August 18, 2019 | 83° F

Student attempts to fix buffering for streaming

Photo by Courtesy of Vivek Seth |

Vivek Seth, a Rutgers Business School sophomore, was inspired to eliminate buffering while watching TV shows over the summer.

For college students who cannot afford recurring Netflix fees, the joy of finally finding that specific episode of “Game of Thrones” on an illegal website is immediately met with the disappointment of a lagging loading bar.

The delay between the time it takes for an online video to stream — essentially download to your computer — and actually start playing is infamously known as buffering. It is the bane of YouTube addicts around the world.

But while most sit idly by staring at their computer screens in agony, Vivek Seth decided he was going to do something about it.

Seth, a Rutgers Business School sophomore, was inspired to eliminate buffering while watching TV shows over the summer on NovaMov, a video hosting and sharing service similar to the now disbanded

“While waiting for my show to load, I tried opening the same show in a separate tab,” Seth said. “I realized that the rate each video downloaded [at] was pretty much identical.”

Seth said he then opened up multiple tabs and the result was the same. The reason for buffering was to limit the speed at which any one person could use the service to ensure bandwidth was readily available for other users.

“I realized that I could theoretically reach unlimited download speeds by opening multiple tabs of the same video,” Seth said.

The initial problem, Seth said, was each video began loading by default from the beginning, so he didn’t have an easy way of usefully compiling his stolen bandwidth.

“But I knew that if you were to drag the progress bar halfway through, it would skip downloading the first half of the video, making it much quicker and easier to download the second half,” he said. “So I knew there had to be some protocol that the video player would send to the host to request a file from a specific point only.”

It is well known that YouTube passes the requested time through the URL so the user can manually change the video URL to start downloading from a specific time in the video. Unfortunately for Seth, Novamov was a bit sneakier.

“I had to monitor requests to and from the video player to capture and understand the mechanism used to identify a specific time in the video to begin downloading,” Seth said.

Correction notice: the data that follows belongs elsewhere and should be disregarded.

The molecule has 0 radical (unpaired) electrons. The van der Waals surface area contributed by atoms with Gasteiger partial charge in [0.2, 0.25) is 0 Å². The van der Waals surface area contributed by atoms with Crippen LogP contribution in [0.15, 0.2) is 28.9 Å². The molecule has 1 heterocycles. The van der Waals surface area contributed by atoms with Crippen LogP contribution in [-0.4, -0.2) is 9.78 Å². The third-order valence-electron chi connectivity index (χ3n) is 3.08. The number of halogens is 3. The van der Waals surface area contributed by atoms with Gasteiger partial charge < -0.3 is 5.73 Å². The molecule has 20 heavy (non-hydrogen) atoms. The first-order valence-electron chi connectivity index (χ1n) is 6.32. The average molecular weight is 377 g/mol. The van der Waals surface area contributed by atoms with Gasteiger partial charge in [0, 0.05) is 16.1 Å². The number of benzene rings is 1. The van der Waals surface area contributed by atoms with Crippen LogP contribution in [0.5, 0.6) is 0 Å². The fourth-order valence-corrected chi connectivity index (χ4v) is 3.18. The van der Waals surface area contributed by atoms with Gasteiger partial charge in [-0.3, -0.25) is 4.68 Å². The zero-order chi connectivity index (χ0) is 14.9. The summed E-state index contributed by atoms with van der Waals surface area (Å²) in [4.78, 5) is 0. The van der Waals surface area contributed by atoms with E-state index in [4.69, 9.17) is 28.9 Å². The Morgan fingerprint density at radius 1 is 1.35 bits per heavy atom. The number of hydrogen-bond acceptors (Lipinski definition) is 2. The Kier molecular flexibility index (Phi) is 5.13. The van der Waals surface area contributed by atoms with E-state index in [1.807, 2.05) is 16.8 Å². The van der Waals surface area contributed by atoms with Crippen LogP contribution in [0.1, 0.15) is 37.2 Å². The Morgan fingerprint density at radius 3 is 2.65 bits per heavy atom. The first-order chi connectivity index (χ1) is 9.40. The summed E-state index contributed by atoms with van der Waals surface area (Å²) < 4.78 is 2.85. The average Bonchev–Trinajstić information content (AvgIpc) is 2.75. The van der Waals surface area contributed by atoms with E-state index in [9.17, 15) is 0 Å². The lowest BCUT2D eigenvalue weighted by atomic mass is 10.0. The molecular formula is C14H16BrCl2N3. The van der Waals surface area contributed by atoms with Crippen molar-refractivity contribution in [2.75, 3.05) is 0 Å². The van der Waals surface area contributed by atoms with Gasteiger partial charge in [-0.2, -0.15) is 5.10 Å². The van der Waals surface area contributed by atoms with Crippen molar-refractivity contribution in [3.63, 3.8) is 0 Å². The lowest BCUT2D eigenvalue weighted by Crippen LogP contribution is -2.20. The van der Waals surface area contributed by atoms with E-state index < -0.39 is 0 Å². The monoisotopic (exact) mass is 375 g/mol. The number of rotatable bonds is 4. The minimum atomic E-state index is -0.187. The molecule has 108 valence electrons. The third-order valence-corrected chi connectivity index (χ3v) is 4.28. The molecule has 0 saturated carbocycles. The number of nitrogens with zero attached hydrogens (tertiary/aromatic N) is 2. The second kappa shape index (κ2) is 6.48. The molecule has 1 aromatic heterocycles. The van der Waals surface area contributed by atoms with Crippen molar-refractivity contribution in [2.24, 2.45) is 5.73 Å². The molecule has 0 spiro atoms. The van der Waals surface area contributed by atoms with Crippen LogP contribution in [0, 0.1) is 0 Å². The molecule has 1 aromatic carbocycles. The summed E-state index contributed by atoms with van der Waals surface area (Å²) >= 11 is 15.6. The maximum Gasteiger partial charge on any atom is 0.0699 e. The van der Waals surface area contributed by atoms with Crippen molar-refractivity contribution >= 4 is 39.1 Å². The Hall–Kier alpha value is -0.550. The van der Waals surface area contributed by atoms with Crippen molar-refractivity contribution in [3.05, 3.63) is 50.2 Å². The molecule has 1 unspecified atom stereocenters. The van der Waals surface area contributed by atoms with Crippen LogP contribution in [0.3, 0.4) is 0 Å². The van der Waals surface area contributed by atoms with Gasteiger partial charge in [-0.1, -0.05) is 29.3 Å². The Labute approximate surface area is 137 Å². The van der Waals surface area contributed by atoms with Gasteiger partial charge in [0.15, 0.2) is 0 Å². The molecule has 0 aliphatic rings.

After he discovered the algorithm used, Seth was able to spoof the requests — essentially mimic the internal processes of Novamov — by manually sending his own code to their servers.

This gave him the power to give the video specific and multiple starting points, which would enable him to download multiple parts of a video at the same time, significantly cutting the time it takes to buffer a video.

“I knew it made no sense to break the video into equal segments,” he said. “Instead of starting each download at equal intervals, I put a higher concentration at the beginning of the video, which is where you presumably want to begin watching. This gives more time for the backend to download.”

Seth spent weeks devising an algorithm to optimally place different starting points throughout a video to optimize buffering speeds. His workaround functions in a manner similar to BitTorrent, the ubiquitous peer-to-peer protocol that powers torrent downloads.

“By my calculations, let’s say there’s a video you need to wait five minutes to buffer before playing straight through. You can reduce that time now down to 30 seconds, so the net result is 10 times faster,” he said.

One caveat to Seth’s algorithm is that it will not help those who want to continue a show or movie at the halfway point. He shrugged off the problem.

“Someone else can take care of that,” he said.

For Seth’s “hack” to work, he needed a video player that could play files before they finished downloading. VLC media player, a popular and free open-source program, proved just the trick.

Seth said he would release his unnamed project as a downloadable extension for Google’s Chrome web browser. The plugin would function when the user visits a supported video hosting site, and run the necessary logic to download the requested video file, which the user can watch in real-time using VLC.

He has successfully used his hack to watch videos without annoying lags or buffering, but he said he has no plans to commercialize the project.

“It’s more of a proof of concept,” Seth said. “If I were to publicly release it, it would be free and open-source on Github.”

Github is a social network for sharing open-source programming projects and code.

“I would imagine that it’s easy to block, but if it’s only used by a small group of people, this could theoretically work for years,” he said. “But even if the powers that be stop it, it would be pretty sweet to have that sort of impact.”

Tyler Gold is an intern at The Verge. You can follow him on Twitter @tylergold.

Nis Frome is the co-founder of You can follow him on Twitter @nisfrome.

If you have a tech-related story, tip us! Email Tyler at and Nis at

By Nis Frome and Tyler Gold

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